After a lifetime of drawing simple linear scribbles, Nina Anderson-Funk began painting curving swaths and circles during her first day in Studio Sfumato's summer art workshop for developmentally disabled students.
Nina's artistic advancement is precisely the type of growth the monthlong art program was intended to inspire, said Dan Mish, director of Studio Sfumato.
"The art itself was fun. Some of them had experience drawing, but a lot of them had never painted before," the professional artist said of his nine new students.
Studio Sfumato's function is to feature the work of disabled artists, but its soul resides in helping its members grow creatively. Mish's idea to offer free art classes to disabled high school students through the Southern Oregon Education Service District was not only an opportunity to create a few budding artists — it was an exciting experience for the teachers, too. Mish and his assistant, Gwen Lema, the ESD's vocational program specialist, spent five Tuesday afternoons encouraging the students to take chances with shapes and colors.
"It was a blast. It was all about seeing what they could do and accomplish," said Lema.
At an artists' reception at the Rogue Gallery & Art Center in Medford on Tuesday, Nina grinned and nodded exuberantly when asked if she enjoyed learning to paint at the Sfumato youth workshop.
"Yes!" she said, shouting over the live music.
Two of Nina's paintings are framed and on display at the gallery. One is a collage with a red background and swatches of bold type and swirls of primary colors. The second features a dark background with red and blue curving arcs and bright yellow circles.
Nina's mother, Judith Anderson-Funk, said she didn't believe her 18-year-old daughter, who is physically handicapped as well as developmentally challenged, had created such boldly colorful orbs.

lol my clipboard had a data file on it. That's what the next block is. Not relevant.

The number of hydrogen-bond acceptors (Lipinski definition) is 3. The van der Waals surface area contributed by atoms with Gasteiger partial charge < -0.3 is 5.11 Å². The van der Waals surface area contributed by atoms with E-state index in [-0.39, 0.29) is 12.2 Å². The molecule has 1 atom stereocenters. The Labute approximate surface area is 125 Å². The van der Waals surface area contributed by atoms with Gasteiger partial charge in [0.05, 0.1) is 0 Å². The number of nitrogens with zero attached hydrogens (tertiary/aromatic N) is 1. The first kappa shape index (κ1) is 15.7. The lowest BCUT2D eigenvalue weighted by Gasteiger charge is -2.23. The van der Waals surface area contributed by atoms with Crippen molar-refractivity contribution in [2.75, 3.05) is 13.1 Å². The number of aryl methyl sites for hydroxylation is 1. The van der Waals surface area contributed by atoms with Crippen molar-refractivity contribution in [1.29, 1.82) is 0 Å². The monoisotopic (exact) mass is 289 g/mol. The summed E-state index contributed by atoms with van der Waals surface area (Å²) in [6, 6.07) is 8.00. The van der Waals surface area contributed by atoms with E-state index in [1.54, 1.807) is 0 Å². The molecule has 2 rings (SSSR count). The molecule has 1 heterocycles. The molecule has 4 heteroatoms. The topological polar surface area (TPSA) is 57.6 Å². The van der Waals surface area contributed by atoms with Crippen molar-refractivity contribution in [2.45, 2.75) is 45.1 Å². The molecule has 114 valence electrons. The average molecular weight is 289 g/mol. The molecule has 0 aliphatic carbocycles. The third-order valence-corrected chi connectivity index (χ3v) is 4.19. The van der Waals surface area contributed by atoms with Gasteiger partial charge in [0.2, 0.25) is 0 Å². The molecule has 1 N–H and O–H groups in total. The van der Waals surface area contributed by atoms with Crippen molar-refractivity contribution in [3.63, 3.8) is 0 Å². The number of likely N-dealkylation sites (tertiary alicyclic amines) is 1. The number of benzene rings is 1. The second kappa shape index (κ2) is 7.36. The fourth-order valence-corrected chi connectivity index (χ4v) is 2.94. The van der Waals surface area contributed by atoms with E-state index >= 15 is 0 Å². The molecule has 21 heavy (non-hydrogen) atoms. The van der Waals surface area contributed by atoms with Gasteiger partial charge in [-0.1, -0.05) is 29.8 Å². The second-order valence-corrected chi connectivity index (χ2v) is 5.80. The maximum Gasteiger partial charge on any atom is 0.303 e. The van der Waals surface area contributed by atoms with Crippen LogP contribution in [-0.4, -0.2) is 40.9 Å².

"When they showed me the painting, I said 'That can't be Nina's because Nina only draws lines,' " the mother said. "In one day they had her doing things she'd never done before."
Communicating with the young artists was a challenge because some have disabilities that make them nonverbal, but Mish said their enthusiasm was infectious. Teaching the students how to mix colors, apply paint to canvas and express their highly individualized inner artist was exciting, he said.
"Art can really be seen in a lot of ways. I let them keep their own particular way of doing things. As you can see, there are very different styles," Mish said, showing a visitor the range of the students' work.
Studio Sfumato is an offshoot of Living Opportunities, a nonprofit organization that works with people with developmental disabilities. The student workshop, while free to the participants, cost about $4,000 for staff time, materials and framing. Funding for the project came from a Carpenter Foundation grant, said Jim Gochenour, development director of Living Opportunities.
Nina will take her paintings home after the Sfumato show ends next week, and her mother hopes she can continue studying art with Mish.
"All I can say is, Dan does magic. It's been great for her and gratifying for the family," Judith Anderson-Funk said.
The art workshop's first session has been such a success that it will be repeated next summer, Gochenour said.
"It's a wonderful program. It's something people can see and touch and get their minds around," he said.
The students' work will be on display at the Rogue Gallery, 40 S. Bartlett St., through the end of this week. To see more Studio Sfumato artwork, visit the Web site at: www.studiosfumato.org.
Reach reporter Sanne Specht at 776-4497 or e-mail email@example.com.